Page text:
Author ORCID Identifier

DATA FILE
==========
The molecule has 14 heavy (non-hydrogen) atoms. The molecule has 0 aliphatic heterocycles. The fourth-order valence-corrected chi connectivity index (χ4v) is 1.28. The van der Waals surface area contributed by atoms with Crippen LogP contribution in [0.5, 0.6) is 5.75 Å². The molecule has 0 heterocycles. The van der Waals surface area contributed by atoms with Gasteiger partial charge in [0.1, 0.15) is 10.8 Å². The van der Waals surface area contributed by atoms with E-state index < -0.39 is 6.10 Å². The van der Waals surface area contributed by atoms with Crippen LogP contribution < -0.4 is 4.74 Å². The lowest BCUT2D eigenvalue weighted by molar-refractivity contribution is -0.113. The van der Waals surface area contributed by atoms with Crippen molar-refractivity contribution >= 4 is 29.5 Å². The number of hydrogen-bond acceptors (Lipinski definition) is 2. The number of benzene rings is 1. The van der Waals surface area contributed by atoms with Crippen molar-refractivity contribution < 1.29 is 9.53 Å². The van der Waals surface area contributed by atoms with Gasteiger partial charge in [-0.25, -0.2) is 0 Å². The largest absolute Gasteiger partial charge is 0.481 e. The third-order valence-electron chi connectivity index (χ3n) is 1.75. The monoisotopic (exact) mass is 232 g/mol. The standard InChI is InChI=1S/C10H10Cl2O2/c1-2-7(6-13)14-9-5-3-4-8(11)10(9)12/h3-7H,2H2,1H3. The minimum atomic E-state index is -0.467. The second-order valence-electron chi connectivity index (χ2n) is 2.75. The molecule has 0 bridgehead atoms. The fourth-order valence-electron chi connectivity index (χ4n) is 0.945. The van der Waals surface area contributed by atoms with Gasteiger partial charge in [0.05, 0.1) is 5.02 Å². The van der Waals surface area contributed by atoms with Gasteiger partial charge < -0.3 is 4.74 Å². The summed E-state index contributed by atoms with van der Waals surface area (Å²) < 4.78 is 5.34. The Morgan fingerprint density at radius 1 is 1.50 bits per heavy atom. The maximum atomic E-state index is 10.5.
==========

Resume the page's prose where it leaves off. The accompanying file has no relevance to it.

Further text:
Programming which promotes healthy aging may be lacking in states where nutrition and health interventions are directed earlier in life. Due to Maryland’s increasing aging population, a team of 10 University of Maryland Extension Family and Consumer Sciences educators received permission to adapt and implement the Iowa Department of Public Health’s, in partnership with the Iowa Department of Human Services and Department on Aging, Fresh Conversations program to fit the needs of Maryland’s older adults. The purpose of this manuscript is not to discuss research findings but rather to share our challenges, successes, and recommendations for adapting and implementing another state’s multi-session program to meet the needs of individual states’ communities. Specifically, we discovered communicating with partnering sites, offering food tastings, accommodating various food cultures/traditions, following the original program design, and efficiently collecting data or programmatic form responses needed careful consideration. Despite the challenges we encountered, we expanded our national and state partnerships; reached 2,836 educational contacts across the state; and developed a detailed planning, implementation, and evaluation protocol and training, which is being used as a template for other statewide program efforts.


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